Is the real goal of all this wind, solar and battery enthusiasm – and anti-fossil fuel activism – to slash living standards in industrialized nations, and ensure that impoverished nations are able to improve their health and living conditions only marginally?
We would do well to raise – and answer – these and other essential questions now, before we let activists, journalists, legislators and regulators con us into adopting more of their utopian, “planet-saving” ideas.
Excellent analysis of what most in the STEM world knows intuitively.
Of course, all of this is far beyond the meager abilities of your typical MSM writer, who thinks one must put caps on unused electrical outlets in order to conserve electricity.
Or an all electric car is carbon neutral.
Why can’t they build a prius with a larger battery so I could charge it at home and drive, say, 30 miles before the gas engine is needed. I could charge it overnight, spend nothing on commute gas, and have a long range car as well.
When the electric bulb was introduced they said it was impractical due to no grid to power them.
Same with gas cars ... NO gas stations were available.
Because then it would be a Chevy Volt.
“say, 30 miles “
Range is 25 miles. Besides, you need to burn a little gas to keep it fresh.
They claim this one will go 25 on battery alone.
Volt has an IC engine?
Elvon Musk has raised welfare-queenery to a fine art, yet there are those useful idiots who worship him as a beacon of free-market capitalism.
Once again it is about control, limiting free choice, and forcing leftist ideas on others no matter how wrong-headed or distasteful they really are.
The hypocrites aren’t interested in the science, economics, or facts behind the push to eliminate oil and coal.
Yet they are the ones accusing others of being anti-science.
They can make everybody buy a Tesla and call it a tax.
“Now Teslas U.S. subsidies face extinction.”
Musk himself is BEGGING Congress to end the subsidies.
“Then it was oil imports: electric vehicles (EVs) would reduce foreign dependency and balance of trade deficits. Bountiful oil and natural gas supplies from Americas hydraulic fracturing revolution finally eliminated that as an argument.”
This renders the entire article worthless.
The US imports about 9 million barrels of oil every single day. EVs are worthless, but so is this guy’s statement, rendering the rest of his work meaningless.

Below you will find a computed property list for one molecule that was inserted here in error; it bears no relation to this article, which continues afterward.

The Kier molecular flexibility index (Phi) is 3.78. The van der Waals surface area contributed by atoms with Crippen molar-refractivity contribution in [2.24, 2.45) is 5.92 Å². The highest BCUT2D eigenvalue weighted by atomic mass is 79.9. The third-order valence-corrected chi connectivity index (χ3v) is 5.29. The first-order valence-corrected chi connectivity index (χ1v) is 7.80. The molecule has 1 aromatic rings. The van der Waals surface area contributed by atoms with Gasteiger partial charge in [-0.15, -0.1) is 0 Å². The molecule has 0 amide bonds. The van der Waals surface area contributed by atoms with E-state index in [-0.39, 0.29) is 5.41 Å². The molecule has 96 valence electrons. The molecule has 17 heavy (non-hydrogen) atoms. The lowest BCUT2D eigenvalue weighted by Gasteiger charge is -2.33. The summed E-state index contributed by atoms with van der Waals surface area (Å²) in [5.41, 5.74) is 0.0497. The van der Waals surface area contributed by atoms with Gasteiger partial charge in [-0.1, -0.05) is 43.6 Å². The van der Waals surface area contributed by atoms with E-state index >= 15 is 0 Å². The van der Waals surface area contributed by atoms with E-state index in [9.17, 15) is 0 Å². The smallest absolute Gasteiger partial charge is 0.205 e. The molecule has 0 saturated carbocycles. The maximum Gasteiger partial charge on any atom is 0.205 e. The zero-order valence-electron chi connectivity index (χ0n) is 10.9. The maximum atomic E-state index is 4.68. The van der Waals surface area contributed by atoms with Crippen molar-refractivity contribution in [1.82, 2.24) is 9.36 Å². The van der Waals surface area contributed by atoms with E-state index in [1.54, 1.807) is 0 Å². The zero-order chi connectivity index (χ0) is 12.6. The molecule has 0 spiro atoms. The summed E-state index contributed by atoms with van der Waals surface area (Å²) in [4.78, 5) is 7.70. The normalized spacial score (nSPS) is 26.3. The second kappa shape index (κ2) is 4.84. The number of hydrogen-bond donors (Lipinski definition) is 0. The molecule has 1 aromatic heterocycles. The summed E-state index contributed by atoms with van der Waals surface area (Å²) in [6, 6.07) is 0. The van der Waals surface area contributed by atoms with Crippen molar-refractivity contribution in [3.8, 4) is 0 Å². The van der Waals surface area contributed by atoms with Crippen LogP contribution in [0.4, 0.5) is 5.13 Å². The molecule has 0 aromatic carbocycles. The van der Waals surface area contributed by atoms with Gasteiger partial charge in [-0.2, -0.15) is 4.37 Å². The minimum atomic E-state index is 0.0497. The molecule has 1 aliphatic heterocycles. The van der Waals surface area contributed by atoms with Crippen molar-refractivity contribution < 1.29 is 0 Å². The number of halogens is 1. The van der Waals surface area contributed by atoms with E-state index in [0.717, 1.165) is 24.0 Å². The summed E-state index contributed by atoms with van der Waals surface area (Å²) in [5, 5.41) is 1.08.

Conservatism is never against technology. We should be against the politics of technology and government subsidies. The Tesla is a very nice car, but it should be a nice car on its own merits - not because of government rebates.
This article points out what we all know is obvious. It is, and it will remain, a niche vehicle in a niche market. It is not the magic answer to the climate fantasies that drive much of our economy thanks to government intervention and media hysteria. Anecdotally, the folks I know who have them would have likely purchased them without the rebate, $7500 is not much of a factor in that demographic.
Technology will eventually solve many of the “problems” our society seems obsessed with. Ironically, these advancements would happen quicker if the government stayed out of the market. In general, when the government gets involved today it slows the development of a more efficient and effective tomorrow. It also perpetuates the problem of corruption and crony-capitalism. Obama’s “green technology” initiatives made many of his friends and supporters very wealthy. It did very little for the rest of the country and nothing for the average American.
Horse and buggy has a range of about 15 to 20 miles and are a lot cheaper to recharge.
Musk’s companies have paid back every government loan with interest.
Taxes paid on his products & profits have exceeded tax credits given for them.
Technological advancements have been astounding (reusable rockets, 300+ mile luxury EVs, viable progress toward Mars).
And Musk himself is BEGGING Congress to end the subsidies.
“Don’t throw me in that briar patch!”
Yes, it has a small battery, and will use it when it can, but if it runs out it will switch to a gasoline engine.